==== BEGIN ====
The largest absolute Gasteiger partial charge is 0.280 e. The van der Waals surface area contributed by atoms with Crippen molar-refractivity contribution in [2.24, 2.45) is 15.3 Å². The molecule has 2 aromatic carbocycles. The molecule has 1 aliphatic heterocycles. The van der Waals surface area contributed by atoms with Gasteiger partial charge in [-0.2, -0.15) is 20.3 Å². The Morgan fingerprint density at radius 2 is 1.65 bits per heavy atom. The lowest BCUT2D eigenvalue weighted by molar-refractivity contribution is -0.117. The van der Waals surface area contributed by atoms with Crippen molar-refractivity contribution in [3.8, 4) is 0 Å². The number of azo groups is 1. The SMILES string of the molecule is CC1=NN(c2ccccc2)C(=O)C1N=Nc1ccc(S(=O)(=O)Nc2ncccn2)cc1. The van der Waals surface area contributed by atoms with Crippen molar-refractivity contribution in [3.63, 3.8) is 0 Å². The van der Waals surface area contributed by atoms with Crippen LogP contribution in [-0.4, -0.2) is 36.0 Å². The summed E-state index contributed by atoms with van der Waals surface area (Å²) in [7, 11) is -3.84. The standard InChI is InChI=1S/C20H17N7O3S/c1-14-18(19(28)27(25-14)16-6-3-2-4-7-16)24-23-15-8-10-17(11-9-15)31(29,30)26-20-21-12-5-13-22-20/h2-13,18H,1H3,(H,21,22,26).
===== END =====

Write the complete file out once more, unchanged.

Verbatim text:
The largest absolute Gasteiger partial charge is 0.280 e. The van der Waals surface area contributed by atoms with Crippen molar-refractivity contribution in [2.24, 2.45) is 15.3 Å². The molecule has 2 aromatic carbocycles. The molecule has 1 aliphatic heterocycles. The van der Waals surface area contributed by atoms with Gasteiger partial charge in [-0.2, -0.15) is 20.3 Å². The Morgan fingerprint density at radius 2 is 1.65 bits per heavy atom. The lowest BCUT2D eigenvalue weighted by molar-refractivity contribution is -0.117. The van der Waals surface area contributed by atoms with Crippen molar-refractivity contribution in [3.8, 4) is 0 Å². The number of azo groups is 1. The SMILES string of the molecule is CC1=NN(c2ccccc2)C(=O)C1N=Nc1ccc(S(=O)(=O)Nc2ncccn2)cc1. The van der Waals surface area contributed by atoms with Crippen molar-refractivity contribution in [3.63, 3.8) is 0 Å². The van der Waals surface area contributed by atoms with Crippen LogP contribution in [-0.4, -0.2) is 36.0 Å². The summed E-state index contributed by atoms with van der Waals surface area (Å²) in [7, 11) is -3.84. The standard InChI is InChI=1S/C20H17N7O3S/c1-14-18(19(28)27(25-14)16-6-3-2-4-7-16)24-23-15-8-10-17(11-9-15)31(29,30)26-20-21-12-5-13-22-20/h2-13,18H,1H3,(H,21,22,26).